We are discussing an article, "The Singer Solution to World Poverty," from the NY Times and widely reposted online.  

  ABORTION: Abortion argument worksheet.See also my Powerpoint on abortion.

Monday, June 25, 2012

Tuesday we will move onto Chapter 5.

Wednesday, June 20, 2012

This reading on "Simple Moral Arguments" was discussed today.

Tuesday, June 19, 2012

There will be a midterm quiz Thursday, up to chapter 3, covering everything thus far in the course.

Students can use a 1 page study guide for the quiz: only the front of a page (not front and back), 8.5 by 11 paper. 
  • Questions about what some theory is (Kantianism, utilitarianism.. moral theories generally
  • Questions about concepts
    • arguments: 
      • what is an argument
      • logically valid (definitions of logically valid can you have a valid argument w true premises but a false conclusion? can you have a valid argument with false premises?),
        • If not valid... what ca be changed to make valid?
      • sound;  
      • modus ponuns, modus tollens; syllogism aka universal generalization
      • what is a question begging argument?
    • difference between morally permissible/obligatory and wrong? (why do we not use the word 'right'?) 

RTD Ch. 1. A short introduction to moral philosophy
RTD Ch 2 Some basic points about argments
EMP CH 1 - Rachels had some general ideas about moral thinking; 3 cases: baby theresa; tracy lattimer and the twins Jodie and Mary:
EMP Ch. 2 - cultural relativism, the moral theory: what is it? arguments against it? what are the arguments to think CR is true? female genital mutilation, Harvard law review article w the arguments in favor of it.
EMP 3: subjectivism / emotivism..  nice overlap with RTD Ch2 "Some basic points about arguments". homosexuality..

Nobody will be harmed and someone will benefit if we kill Teresa and take her organs.
Any action that benefits someone and harms nobody is MP.
Therefore, killing her is MP.

Using stem cells is wrong.

      •  cultural relativism
        • prohibits the judging of other cultures
    • ambiguous word choice? clarity? "Right"?

Monday, June 18, 2012

For Tuesday, please read EMP Ch. 4 and write a detailed and complete summary or outline of the chapter. See directions below and on the syllabus for how to do this. This is due Tuesday. Also, please develop a list of 10 reasons given to think that abortion is wrong and at least 5 reasons given to think abortion is morally permissible. This is due Tuesday as well.

Friday, June 15, 2012

For Monday, we will discuss the arguments concerning homosexuality. Make sure your list of 10 reasons given in favor of the conclusion that homosexuality is wrong are formulated in logically valid form. There are a lot of assignments on the schedule; please make sure you are up to date on them. We are now a day behind.

P1. Ashley is a Spelman student. T
P2. All Spelman students are rich = If someone is a Spelman student, then she is rich. F
C. Therefore, Ashley is rich.

P1. Brittany is a Spelman student. T
p.2 All Spelman students play soccer = Any Spelman student plays soccer = If someone goes to Spelman, then that someone plays soccer.  F - counterexamples
C Therefore, Brittany is a soccer player.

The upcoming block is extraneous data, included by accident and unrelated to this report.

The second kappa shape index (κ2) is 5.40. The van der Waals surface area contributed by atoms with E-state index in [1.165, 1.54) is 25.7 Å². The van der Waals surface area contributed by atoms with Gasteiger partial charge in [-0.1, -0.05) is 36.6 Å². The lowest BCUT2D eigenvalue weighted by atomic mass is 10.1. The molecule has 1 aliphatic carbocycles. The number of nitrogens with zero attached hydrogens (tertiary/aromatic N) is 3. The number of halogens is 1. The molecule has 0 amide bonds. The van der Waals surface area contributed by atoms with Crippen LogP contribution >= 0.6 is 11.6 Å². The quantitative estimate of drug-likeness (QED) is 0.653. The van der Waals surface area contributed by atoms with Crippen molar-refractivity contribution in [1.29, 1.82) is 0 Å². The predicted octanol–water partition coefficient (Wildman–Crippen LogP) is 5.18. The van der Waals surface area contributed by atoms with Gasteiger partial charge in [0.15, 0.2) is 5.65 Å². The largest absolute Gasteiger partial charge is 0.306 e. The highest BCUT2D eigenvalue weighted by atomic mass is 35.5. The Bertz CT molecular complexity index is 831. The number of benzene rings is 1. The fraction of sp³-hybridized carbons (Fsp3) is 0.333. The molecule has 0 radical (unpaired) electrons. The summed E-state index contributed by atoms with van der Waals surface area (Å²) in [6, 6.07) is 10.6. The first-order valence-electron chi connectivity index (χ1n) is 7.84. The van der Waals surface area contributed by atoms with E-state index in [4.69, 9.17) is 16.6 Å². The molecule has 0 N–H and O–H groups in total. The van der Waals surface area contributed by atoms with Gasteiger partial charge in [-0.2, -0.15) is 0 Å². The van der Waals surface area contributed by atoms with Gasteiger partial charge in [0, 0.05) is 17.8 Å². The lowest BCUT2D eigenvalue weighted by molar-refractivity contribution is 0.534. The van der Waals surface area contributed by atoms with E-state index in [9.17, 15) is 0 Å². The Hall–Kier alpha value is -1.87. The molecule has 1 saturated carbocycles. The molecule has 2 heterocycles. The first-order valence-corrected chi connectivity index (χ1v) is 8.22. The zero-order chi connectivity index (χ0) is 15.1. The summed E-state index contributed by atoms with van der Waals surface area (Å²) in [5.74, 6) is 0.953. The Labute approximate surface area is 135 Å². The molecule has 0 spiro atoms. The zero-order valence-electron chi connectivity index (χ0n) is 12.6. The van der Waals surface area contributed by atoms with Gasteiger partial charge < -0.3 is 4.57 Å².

Thursday, June 14, 2012

Guidance on EMP chapter summaries:

Some summaries turned in are not complete - they do not address all the sections of the chapter - and/or they are not detailed.

To address this problem, I suggest that these summaries can also be outlines of the chapter; since the chapter is divided into sections, make an outline of the chapter and be sure to discuss all the sections of the chapter.

To make sure you have adequate detail, think about this: suppose you could use these summaries or outlines during a test that could cover anything in the chapter: wouldn't you then wish your summaries/outlines were as detailed as they could be?

Wednesday, June 13, 2012

For Thursday and Friday, back on schedule:

June 14
Topics: homosexuality
Additional writing: Arguments lists: state at least 10 reasons people sometimes give to think that homosexuality is wrong.
9.       June 15
Topics: homosexualit

Wednesday, in class notes:
Read paper on trans fat bans; in class:
In class writing assignment: summarize the main point(s) of the article as concisely as possible. If someone asked, “What was the main point of that article? What did Nobis argue in that article?” what’s the shortest way to answer that?

Cultural relativism: a moral theory
  1. what is it?
  2. Why think it’s true?
  3. Why think it’s false? If CR is true, then ___X__. But X is wrong, so Cr is false.
  4. Whadaya think about it, in light of the arguments for and against?

Believing to be X versus it really being X

Reacting with good reasons or NOT. If someone is harmed, then that’s a good reason to think doing whatever is wrong.
Differences – is anyone harmed or not?

Female genital mutilation -  – Reading, “What’s Culture Got to Do with it?” "What's Culture Got to Do with it? Excising the Harmful Tradition of Female Circumcision"  and Rachels
  1. what is it?
  2. Why think it’s permissible?
  3. Why think it’s wrong?
  4. Whadaya think about it, in light of the arguments for and against?

1.      Understand (the theory, the argument, whatever.): what is it?
2.      Arguments in favor of X?
a.      Evaluate the arguments
3.      Arguments against X?
a.      Evaluate the arguments
4.      Given our understanding of X and the arguments for and against X, what should we think about X?